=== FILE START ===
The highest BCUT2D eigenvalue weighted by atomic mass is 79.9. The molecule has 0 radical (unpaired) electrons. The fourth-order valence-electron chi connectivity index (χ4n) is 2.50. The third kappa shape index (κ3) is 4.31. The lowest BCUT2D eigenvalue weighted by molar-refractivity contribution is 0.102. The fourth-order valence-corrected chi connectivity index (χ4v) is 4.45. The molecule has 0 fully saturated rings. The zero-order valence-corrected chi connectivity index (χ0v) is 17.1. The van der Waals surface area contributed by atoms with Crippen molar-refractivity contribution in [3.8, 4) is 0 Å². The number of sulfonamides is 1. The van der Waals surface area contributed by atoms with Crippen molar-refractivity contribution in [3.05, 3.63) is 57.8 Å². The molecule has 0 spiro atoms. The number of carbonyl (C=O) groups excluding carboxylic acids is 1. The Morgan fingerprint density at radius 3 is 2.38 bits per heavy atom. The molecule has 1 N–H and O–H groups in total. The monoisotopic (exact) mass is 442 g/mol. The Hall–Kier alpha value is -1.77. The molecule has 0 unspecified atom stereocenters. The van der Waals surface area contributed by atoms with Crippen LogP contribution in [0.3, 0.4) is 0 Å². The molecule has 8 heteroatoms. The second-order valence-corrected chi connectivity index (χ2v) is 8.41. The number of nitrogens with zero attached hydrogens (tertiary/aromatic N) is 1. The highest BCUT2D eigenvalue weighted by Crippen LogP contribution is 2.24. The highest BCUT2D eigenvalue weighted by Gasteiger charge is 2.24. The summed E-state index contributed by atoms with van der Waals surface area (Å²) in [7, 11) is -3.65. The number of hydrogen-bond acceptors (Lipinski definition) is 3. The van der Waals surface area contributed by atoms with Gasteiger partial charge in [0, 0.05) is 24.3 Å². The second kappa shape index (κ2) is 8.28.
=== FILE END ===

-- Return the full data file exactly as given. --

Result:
The highest BCUT2D eigenvalue weighted by atomic mass is 79.9. The molecule has 0 radical (unpaired) electrons. The fourth-order valence-electron chi connectivity index (χ4n) is 2.50. The third kappa shape index (κ3) is 4.31. The lowest BCUT2D eigenvalue weighted by molar-refractivity contribution is 0.102. The fourth-order valence-corrected chi connectivity index (χ4v) is 4.45. The molecule has 0 fully saturated rings. The zero-order valence-corrected chi connectivity index (χ0v) is 17.1. The van der Waals surface area contributed by atoms with Crippen molar-refractivity contribution in [3.8, 4) is 0 Å². The number of sulfonamides is 1. The van der Waals surface area contributed by atoms with Crippen molar-refractivity contribution in [3.05, 3.63) is 57.8 Å². The molecule has 0 spiro atoms. The number of carbonyl (C=O) groups excluding carboxylic acids is 1. The Morgan fingerprint density at radius 3 is 2.38 bits per heavy atom. The molecule has 1 N–H and O–H groups in total. The monoisotopic (exact) mass is 442 g/mol. The Hall–Kier alpha value is -1.77. The molecule has 0 unspecified atom stereocenters. The van der Waals surface area contributed by atoms with Crippen LogP contribution in [0.3, 0.4) is 0 Å². The molecule has 8 heteroatoms. The second-order valence-corrected chi connectivity index (χ2v) is 8.41. The number of nitrogens with zero attached hydrogens (tertiary/aromatic N) is 1. The highest BCUT2D eigenvalue weighted by Crippen LogP contribution is 2.24. The highest BCUT2D eigenvalue weighted by Gasteiger charge is 2.24. The summed E-state index contributed by atoms with van der Waals surface area (Å²) in [7, 11) is -3.65. The number of hydrogen-bond acceptors (Lipinski definition) is 3. The van der Waals surface area contributed by atoms with Gasteiger partial charge in [0, 0.05) is 24.3 Å². The second kappa shape index (κ2) is 8.28.